House Travel, Recreation, Wildlife & Cultural Resources Committee Chair Jamie Flitner (Big Horn, Park Counties) asked whether WYDOT had safety protocols in place for picking up road killed animals and whether the department monitors for chronic wasting disease among road killed animals.

“We do provide gloves and PPE for this type of activity,” Gillett said. “We don’t have any idea if they have the disease of not.”

Rep. Christopher Knapp (Campbell County) asked if the proposed legislation contemplates rules requiring proper disposal in case the animal had chronic wasting disease.

Zwonitzer said Game and Fish could establish such rules but that the amendment requiring people to collect the whole carcass would help support proper disposal rules.

Wyoming Game and Fish Chief Game Warden Rick King said that due to chronic wasting disease “providing any avenue for the brain or spinal column of a deer, elk or moose carcass to end up in any kind of feed chain is definitely a concern for us.”

He said that the amendment requiring the whole carcass be collected would help Game and Fish ensure carcasses were being properly disposed.

Flitner asked about identifying whether road kill had chronic wasting disease.

“Testing for chronic wasting disease really relies on us being able to take part of the brain or a lymph node and run diagnostic work in a lab,” King said, adding that it is virtually impossible to tell by looking at the carcass unless it is in later stages of the disease.

Even if an animal shows signs associated with CWD such as being emaciated, that could be a sign of some other health problem and the diagnostic testing is the only definitive method of knowing.

King said that another concern for Game and Fish is the added workload the proposed legislation could create. However, he said that other states have been able to implement electronic system for the permitting process and that this is likely the kind of system Game and Fish would rely on.

On the other hand, it could create work for Game and Fish personnel working in the field who already have their plates full.

But King said that “our concern for the spread of chronic wasting disease is paramount.”

“It is crucial that we maintain regulations [that ensure] nonedible portions, especially the brain and spinal column, end up in a landfill,” he said.

Wyoming Wildlife Federation Government Affairs Director Jessi Johnson said that she was excited about the proposed legislation.

“We have a lot of interest from hunters and anglers on this,” she said, noting that the primary concern people express is reducing waste.

She said that the legislation might address waste in another way besides finding use for road kill carcasses. Johnson suggested that the legislation could direct fees for road kill collection permits toward efforts to mitigate wildlife collisions.

The Wyoming Game and Fish Department says that the state averages about 6,000 collisions between vehicles and big game each year, that 15% of all crashes in the state are crashes involving wildlife and estimate that these collisions result in $20-30 million in wildlife costs and $24-29 million in personal injury costs.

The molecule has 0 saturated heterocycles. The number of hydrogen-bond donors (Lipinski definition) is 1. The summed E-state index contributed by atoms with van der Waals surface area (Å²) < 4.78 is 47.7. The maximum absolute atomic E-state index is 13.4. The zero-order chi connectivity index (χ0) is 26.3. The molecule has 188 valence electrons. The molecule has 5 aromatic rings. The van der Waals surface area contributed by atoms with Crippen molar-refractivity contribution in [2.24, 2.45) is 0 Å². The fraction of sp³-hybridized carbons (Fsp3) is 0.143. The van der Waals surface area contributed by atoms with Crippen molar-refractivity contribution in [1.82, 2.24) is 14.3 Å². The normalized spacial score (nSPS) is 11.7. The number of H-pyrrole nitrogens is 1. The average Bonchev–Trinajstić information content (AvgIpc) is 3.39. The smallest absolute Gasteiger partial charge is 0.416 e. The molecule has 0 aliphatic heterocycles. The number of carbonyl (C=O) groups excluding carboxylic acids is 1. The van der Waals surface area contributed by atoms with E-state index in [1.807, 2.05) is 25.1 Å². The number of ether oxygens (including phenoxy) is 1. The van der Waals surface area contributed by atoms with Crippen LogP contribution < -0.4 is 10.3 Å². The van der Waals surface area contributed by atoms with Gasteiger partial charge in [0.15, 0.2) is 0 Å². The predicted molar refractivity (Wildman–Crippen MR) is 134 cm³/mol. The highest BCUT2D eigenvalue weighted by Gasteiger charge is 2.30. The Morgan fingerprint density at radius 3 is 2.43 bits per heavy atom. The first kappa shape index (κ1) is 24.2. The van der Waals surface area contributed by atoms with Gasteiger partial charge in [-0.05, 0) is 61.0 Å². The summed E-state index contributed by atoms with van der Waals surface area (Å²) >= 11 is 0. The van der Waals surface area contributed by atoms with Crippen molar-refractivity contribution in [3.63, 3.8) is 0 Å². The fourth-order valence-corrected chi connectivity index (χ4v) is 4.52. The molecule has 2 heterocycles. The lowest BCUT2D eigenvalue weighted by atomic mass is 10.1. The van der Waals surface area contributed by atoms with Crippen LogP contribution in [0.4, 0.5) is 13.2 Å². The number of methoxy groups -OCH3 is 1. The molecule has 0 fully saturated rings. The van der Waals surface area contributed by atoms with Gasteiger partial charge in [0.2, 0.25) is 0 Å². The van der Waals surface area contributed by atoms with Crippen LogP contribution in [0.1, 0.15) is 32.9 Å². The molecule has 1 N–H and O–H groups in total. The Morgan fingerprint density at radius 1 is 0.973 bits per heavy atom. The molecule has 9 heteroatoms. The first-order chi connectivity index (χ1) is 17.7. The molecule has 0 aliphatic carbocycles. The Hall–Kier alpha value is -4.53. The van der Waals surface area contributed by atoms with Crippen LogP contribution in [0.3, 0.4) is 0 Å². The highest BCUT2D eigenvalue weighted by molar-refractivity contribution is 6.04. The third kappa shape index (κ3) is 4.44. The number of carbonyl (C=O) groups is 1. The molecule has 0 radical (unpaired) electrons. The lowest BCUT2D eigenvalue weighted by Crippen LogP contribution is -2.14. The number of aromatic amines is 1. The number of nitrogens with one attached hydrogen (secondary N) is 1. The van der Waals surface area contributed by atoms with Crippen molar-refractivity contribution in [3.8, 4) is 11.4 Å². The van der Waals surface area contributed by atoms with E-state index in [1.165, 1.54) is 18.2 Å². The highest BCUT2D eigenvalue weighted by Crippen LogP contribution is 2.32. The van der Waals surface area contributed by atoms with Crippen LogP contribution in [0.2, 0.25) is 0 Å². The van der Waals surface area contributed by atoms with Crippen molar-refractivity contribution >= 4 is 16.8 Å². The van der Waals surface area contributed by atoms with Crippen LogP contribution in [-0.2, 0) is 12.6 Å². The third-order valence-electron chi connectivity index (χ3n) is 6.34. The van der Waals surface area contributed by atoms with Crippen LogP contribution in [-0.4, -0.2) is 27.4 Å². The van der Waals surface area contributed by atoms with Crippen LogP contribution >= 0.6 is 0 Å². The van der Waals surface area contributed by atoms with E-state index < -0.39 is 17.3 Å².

The department is working on strategies to reduce vehicle-wildlife collisions through the Big Game Animal Migration initiative (including constructing overpasses and underpasses, improving fencing, mowing along the side of the road and adding signage).

Johnson said she has seen some reporting that possibly only one-third of wildlife collisions are actually reported. She said the legislation could help incentivize reporting.

She said that in Montana, 6,252 permits for road kill collection had been issued from 2013-2019.

“More than half of that is white-tailed deer,” Johnsion said.

Julie McCallister, a citizen of Rock River, said that she has spoken with people in the area about the issue and they are often “shocked Wyoming doesn’t have a law for [road kill collection].”

She said she agreed that “interstates are not the place” for people to be collecting road kill, but that in other areas it makes sense to allow the practice because “animals are going to waste.”

McCallister added that if the program can be implemented properly, she thinks it would be an “alleviation on state resources, not a drain.”

The House Travel, Recreation, Wildlife & Cultural Resources Committee approved both the amendment and the bill, which will send it back to the House to await consideration in Committee of the Whole.

House Bill 95 would not allow for the collection of “bighorn sheep, gray wolves within any area of the state where gray wolves are classified as trophy game animals, grizzly bears, mountain goats, wildlife species covered under the federal Migratory Bird Treaty Act, federal threatened or endangered species or those species whose possession is prohibited by federal or state statute or regulation.”

If the proposal becomes law, it would take effect July 1, 2021. House Bill 95 is sponsored by Representative(s) Zwonitzer, Burt, Gray, Hunt, Newsome, Paxton, Sweeney and Wharff and Senator(s) Driskill and Hutchings.

Game and Fish provides the following safety recommendations for drivers to avoid collisions with wildlife:

Be as aware as possible while driving and reduce speeds.

Use high beams to see more of the road at night.

Scan across the road and rights of way frequently.

Watch for eyeshine in the headlights.

Ask passengers to help watch for wildlife.

Know wildlife is attracted to the road if salt is used as a deicer and during spring green up.

Avoid herding wildlife off the road with your car. If there is a herd, creep up slowly until they disperse. You can honk to encourage them. If they don’t budge, contact Game and Fish.

Check out a map of potential areas drivers are more likely to encounter wildlife on roads.